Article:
The Walk is my first exposure to Walser, and it makes me eager ready to read more. Why ‘ready’ rather than ‘eager’? There’s an intentional tediousness at work in the novella—a tendency to over-qualify, to ‘beat to death,’ if you prefer. As the narrator begins his perambulation (paragraph one), he encounters on the stair a woman, a “Spaniard, a Peruvian, or a Creole,” and accounts for his mood (in paragraph two) by saying, “Everything I saw made upon me a delightful impression of friendliness, of goodliness, and of youth. I quickly forgot that up in my room I had only just a moment before been brooding gloomily over a blank sheet of paper. Sorrow, pain, and grave thoughts were as vanished, although I vividly sensed the seriousness still before me and behind me,” before (paragraph five) he encounters a second character, one of “incontrovertible power in person, serious, ceremonial, and majestical. Professor Meili trod his way; in his hand he held an unbendable scientific walking stick, which infused me with dread, reverence, and esteem. Meili’s nose was a sharp, imperative, stern hawk- or eagle-nose.” You get the picture. The text is weighted by a listedness; it renders what might be an aimless ramble more of a trudge.
Human interaction is largely exaggerated—emotionally and with tremendous verbosity—also, it’s frequently painful to witness: an unnecessary argument with a bookseller, fawning when presented with a generous monetary gift, ranting at anyone nearby when he encounters signage that insults his intelligence and sense of propriety, adulation when addressing a woman who’d been singing in her yard, an odd brevity and well wishes when he encounters the giant Tomzack, a source of torment, and terror while at a much anticipated luncheon with Frau Aebi, his adamant and garrulous equal. Over the course of his walk, he tells the reader (the reader is frequently addressed personally), “’All this,’ so I proposed resolutely, ‘I shall soon sketch and write down in a piece or sort of fantasy, which I shall call ‘The Walk.’”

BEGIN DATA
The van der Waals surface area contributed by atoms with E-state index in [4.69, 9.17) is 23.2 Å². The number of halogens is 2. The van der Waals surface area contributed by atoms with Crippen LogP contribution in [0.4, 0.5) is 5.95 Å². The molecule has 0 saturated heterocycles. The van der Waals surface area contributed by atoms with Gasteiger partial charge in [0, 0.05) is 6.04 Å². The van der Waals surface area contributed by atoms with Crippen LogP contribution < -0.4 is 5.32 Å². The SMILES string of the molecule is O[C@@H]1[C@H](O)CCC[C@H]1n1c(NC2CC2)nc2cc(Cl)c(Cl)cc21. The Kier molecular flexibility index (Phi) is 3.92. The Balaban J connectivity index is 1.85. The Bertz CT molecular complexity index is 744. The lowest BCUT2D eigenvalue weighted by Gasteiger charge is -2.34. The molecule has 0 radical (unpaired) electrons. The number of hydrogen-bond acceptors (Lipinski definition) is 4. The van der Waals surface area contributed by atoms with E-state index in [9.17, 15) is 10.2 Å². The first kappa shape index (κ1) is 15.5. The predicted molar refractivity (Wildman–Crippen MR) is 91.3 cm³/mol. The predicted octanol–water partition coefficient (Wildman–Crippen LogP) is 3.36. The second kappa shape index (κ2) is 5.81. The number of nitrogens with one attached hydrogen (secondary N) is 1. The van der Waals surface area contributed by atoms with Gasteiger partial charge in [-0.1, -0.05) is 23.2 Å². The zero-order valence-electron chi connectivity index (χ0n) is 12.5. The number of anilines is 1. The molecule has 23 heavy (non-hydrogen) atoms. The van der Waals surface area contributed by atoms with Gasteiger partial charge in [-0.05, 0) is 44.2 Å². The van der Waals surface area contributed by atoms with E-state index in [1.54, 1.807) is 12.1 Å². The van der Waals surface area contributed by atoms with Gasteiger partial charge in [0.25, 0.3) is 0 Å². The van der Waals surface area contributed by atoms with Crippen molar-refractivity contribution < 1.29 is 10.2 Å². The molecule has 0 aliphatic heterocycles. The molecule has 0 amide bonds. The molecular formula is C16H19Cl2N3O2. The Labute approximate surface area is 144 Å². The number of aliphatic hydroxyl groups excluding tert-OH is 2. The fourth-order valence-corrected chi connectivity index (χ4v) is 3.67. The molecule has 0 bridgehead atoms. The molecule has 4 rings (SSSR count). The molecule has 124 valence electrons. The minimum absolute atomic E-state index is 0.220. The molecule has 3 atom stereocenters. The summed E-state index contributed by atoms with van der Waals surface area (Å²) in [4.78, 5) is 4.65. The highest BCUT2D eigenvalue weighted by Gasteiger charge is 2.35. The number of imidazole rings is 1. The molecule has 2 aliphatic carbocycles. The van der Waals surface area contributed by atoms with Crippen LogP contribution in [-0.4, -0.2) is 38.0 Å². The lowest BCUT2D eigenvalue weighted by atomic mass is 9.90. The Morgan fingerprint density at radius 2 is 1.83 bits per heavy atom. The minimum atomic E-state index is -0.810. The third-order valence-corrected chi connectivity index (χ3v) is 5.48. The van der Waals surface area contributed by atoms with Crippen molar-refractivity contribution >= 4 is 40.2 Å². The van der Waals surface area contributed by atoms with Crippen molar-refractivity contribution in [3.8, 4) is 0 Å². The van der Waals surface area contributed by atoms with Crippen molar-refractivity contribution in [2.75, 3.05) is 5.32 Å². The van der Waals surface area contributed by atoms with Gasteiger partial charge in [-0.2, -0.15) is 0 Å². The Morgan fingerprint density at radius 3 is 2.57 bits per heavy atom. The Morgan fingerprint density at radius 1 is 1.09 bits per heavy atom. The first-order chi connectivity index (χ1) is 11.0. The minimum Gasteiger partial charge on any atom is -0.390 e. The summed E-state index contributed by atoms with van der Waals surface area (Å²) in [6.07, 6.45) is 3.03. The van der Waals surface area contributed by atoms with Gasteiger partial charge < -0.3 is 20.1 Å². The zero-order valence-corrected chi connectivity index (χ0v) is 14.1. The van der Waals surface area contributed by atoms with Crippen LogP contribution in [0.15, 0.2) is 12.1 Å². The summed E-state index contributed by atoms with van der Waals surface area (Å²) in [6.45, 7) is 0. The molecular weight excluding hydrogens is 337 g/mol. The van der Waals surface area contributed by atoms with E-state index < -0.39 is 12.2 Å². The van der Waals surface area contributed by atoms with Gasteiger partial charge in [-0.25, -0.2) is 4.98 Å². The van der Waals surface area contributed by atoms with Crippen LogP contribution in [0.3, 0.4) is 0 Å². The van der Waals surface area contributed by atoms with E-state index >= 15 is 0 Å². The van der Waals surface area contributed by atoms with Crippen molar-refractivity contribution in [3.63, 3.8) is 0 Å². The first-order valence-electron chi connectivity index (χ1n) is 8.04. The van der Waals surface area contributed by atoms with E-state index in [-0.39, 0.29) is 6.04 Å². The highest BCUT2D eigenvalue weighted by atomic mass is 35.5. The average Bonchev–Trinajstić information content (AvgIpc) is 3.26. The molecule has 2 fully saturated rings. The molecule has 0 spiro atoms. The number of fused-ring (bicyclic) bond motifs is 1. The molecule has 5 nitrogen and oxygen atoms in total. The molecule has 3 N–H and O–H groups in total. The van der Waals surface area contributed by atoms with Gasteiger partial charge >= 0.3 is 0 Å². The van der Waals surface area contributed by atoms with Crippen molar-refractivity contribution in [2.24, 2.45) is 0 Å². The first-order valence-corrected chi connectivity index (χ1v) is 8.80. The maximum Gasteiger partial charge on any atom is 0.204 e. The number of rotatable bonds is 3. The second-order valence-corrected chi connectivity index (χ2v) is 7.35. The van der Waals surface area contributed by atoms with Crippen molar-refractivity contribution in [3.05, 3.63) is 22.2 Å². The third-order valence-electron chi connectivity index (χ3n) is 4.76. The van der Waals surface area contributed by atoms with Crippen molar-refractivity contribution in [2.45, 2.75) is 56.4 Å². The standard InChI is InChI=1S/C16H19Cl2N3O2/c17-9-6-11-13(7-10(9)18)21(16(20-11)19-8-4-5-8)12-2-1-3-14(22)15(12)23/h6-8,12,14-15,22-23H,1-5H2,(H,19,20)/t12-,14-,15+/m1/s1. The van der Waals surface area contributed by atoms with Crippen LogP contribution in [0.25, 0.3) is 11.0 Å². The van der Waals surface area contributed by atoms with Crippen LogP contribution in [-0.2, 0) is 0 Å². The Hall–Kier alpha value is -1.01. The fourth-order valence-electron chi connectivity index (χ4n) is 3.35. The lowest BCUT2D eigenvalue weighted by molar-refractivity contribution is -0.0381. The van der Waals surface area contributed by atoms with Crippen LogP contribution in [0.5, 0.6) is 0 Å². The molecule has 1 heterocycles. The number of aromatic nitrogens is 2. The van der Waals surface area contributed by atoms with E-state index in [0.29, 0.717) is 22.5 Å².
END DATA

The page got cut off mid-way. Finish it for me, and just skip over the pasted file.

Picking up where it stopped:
The novella isn’t merely an account of the people the narrator meets, by chance or design, as he walks. He also speculates on art, nature, adornment, and more as he wanders and eventually recalls…but, that would be a spoiler.
If one were to think about it, when an aimless walk becomes purposive, it necessarily becomes a list of sorts, doesn’t it? Doesn’t it? Purpose becomes a list, a list becomes a novella, a novella becomes “The Walk.”
Averaging the eight titles I’ve read from the New Directions Pearls series, they’re at 4.5 stars, appreciably (if you’re me) more than the 4.1 average over all the books I’ve rated—and, yes, it is a high average, but I’m lucky enough to have not read a lot of crap, due in great part to the recommendations from GR acquaintances. In retrospect, I’ve probably been generous as often as not.